Integrating Endocannabinoid Signalling In Depression

Tarapati Rana, Tapan Behl, Aayush Sehgal, Vineet Mehta, Sukhbir Singh, Ravinder Kumar, Simona Bungau

Research output: Contribution to journalReview articlepeer-review

15 Scopus citations


Abstract: Depression is a common mental disorder and is the leading cause of suicide globally. Because of the significant diversity in mental disorders, accurate diagnosis is difficult. Hence, the investigation of novel biomarkers is a key research perspective in psychotherapy to enable an individually tailored treatment approach. The prefrontal cortex (PFC) is a vital cortical region whose circuitry has been implicated in the development of depressive disorder. The endocannabinoid system (ECS) has garnered increasing attention because of its involvement in several diverse physiological brain processes including regulation of emotional, motivational and cognitive functions. The current review article explores the function of the key elements of the ECS as a biomarker in depressive disorder. The activity of endocannabinoids is thought to be moderated by the CB1 receptors in the central nervous system (CNS). Variations in the concentration of endocannabinoids and the binding affinity of CB1 receptors and their density have been identified in the PFC of persons with depression. Such discoveries support our theory that alteration in endocannabinoid function leads to the pathophysiological features of depressive disorders. Moreover, evidence from animal and human studies has revealed that dysfunction in endocannabinoid signalling can produce depression-like behaviours; therefore, improvement of endocannabinoid signalling may represent a new therapeutic approach for the management of depressive disorders. Graphical abstract: [Figure not available: see fulltext.].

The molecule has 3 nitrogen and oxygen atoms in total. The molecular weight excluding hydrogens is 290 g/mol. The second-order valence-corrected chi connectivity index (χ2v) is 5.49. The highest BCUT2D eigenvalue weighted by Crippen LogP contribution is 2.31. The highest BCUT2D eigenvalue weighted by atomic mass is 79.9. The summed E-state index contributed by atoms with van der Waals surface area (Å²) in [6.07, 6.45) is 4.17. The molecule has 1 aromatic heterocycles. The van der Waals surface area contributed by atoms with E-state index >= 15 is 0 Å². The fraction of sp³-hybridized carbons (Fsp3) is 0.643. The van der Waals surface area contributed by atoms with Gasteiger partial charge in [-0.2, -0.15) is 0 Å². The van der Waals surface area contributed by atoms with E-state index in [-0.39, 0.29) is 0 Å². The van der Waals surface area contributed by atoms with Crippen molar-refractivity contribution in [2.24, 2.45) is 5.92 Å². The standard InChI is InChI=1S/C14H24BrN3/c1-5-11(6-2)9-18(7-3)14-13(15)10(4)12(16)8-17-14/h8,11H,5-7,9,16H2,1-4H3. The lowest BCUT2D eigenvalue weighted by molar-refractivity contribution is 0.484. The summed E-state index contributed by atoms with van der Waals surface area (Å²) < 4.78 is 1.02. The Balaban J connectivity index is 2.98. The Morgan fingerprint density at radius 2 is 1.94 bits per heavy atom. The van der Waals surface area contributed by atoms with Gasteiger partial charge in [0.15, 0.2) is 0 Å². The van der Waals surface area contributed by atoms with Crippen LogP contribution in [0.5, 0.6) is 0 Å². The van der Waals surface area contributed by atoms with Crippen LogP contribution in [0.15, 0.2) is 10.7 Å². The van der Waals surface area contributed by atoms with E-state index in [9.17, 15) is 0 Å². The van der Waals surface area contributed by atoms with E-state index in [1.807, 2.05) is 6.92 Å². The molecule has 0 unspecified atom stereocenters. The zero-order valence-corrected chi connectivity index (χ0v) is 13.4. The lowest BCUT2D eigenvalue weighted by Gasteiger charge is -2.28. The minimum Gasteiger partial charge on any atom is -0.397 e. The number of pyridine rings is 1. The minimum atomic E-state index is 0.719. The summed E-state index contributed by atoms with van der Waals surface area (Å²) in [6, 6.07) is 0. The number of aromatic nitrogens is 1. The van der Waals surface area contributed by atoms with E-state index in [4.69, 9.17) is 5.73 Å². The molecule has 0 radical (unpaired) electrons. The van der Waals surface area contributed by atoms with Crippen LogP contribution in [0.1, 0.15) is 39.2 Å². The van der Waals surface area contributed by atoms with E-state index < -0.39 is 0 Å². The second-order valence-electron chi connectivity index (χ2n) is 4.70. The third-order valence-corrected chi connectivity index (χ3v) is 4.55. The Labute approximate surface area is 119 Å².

Original languageEnglish
Pages (from-to)2022-2034
Number of pages13
JournalJournal of Molecular Neuroscience
Issue number10
StatePublished - Oct 2021


  • Biomarker
  • CB1 receptors
  • Depression
  • ECS
  • Psychiatric disorder


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